Cross the A283 and live! [update 3]

Bridleway crosses A283
The Shoreham Herald reports that work is about to begin on the new bridleway that will allow users of the Downs Link to avoid having to cross the A283.

David Barling, county councillor for Bramber Castle, said ..

The underpass scheme is intended to provide a much better and safer route for walkers, cyclists and horse riders by removing the need to cross the open A283 bypass, which is extremely dangerous, you usually take your life in your hands crossing at this point.

Edburton Contractors, working for West Sussex County Council, is programmed to begin initial clearance works [today]. Mr Barling explained:

This means having a look at the site and clearing scrub and trees or tree roots that may need removal along the highway verge. This initial phase will take a couple of weeks and then proper construction works will start on Monday, August 18, and it is hoped that these will last no more than four weeks to complete. The finished pathways will then be left to settle down for a couple of weeks more and then [be] fully open to pedestrians, cyclists and horse riders.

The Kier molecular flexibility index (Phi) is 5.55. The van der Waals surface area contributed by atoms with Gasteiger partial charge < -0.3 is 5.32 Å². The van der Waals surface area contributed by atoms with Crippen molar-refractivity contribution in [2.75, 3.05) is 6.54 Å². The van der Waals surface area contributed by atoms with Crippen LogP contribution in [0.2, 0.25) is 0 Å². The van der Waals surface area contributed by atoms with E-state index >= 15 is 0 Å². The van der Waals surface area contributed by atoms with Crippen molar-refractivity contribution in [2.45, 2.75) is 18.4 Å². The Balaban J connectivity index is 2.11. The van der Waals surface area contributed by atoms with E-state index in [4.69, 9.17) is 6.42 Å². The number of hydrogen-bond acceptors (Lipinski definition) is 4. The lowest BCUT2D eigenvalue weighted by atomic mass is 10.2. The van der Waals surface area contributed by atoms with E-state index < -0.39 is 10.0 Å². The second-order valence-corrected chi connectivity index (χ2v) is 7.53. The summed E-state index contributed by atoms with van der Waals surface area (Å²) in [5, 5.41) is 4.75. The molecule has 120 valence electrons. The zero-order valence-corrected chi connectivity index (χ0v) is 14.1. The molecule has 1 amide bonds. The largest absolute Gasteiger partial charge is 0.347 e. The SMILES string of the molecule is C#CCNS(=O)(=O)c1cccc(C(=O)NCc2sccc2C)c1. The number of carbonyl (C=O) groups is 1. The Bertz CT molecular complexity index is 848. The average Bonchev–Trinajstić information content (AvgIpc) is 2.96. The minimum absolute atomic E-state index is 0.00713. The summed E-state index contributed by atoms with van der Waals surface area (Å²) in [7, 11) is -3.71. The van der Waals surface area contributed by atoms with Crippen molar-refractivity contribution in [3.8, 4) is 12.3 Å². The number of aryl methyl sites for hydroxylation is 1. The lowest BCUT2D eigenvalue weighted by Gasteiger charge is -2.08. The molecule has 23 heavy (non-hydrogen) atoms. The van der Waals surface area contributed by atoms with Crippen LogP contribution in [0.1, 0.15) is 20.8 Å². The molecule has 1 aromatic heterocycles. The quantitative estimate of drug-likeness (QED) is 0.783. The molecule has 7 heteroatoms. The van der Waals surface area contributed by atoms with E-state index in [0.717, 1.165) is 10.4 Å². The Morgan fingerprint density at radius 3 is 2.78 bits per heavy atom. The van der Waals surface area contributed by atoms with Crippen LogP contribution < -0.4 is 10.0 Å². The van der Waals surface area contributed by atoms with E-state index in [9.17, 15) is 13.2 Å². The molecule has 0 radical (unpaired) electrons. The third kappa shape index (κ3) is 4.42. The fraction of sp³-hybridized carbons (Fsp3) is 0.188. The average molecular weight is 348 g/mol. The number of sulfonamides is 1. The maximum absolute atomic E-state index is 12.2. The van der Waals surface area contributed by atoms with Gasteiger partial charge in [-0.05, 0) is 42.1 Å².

Mile Oak Farm Open Day

Mile Oak Farm
Saturday 26th July, 10:00am onwards, free admission, proceeds to local charities.
Trailer rides, traction engines, vintage tractors, farm animals, donkey rides, ferret racing, dog scurry racing, airgun target shooting, archery, barbecue, ginger wine, and real ale.

The farm is due south of Perching Manor and you can walk there from Fulking without crossing a single public road. There are two quite different routes so you can make an interesting circular walk out of a visit. A copy of OS Explorer 122 will prove useful if you haven’t done it before.

A sermon on Tottington Mount

Tottington Mount versus the Rampion trench
Readers of the Yr Arolygiaeth Gynllunio report [PDF] cannot help but notice that the inspectors were much exercised by Tottington Mount. It is discussed or referenced on no fewer than 32 pages. By contrast, there isn’t a single reference to Truleigh Hill anywhere.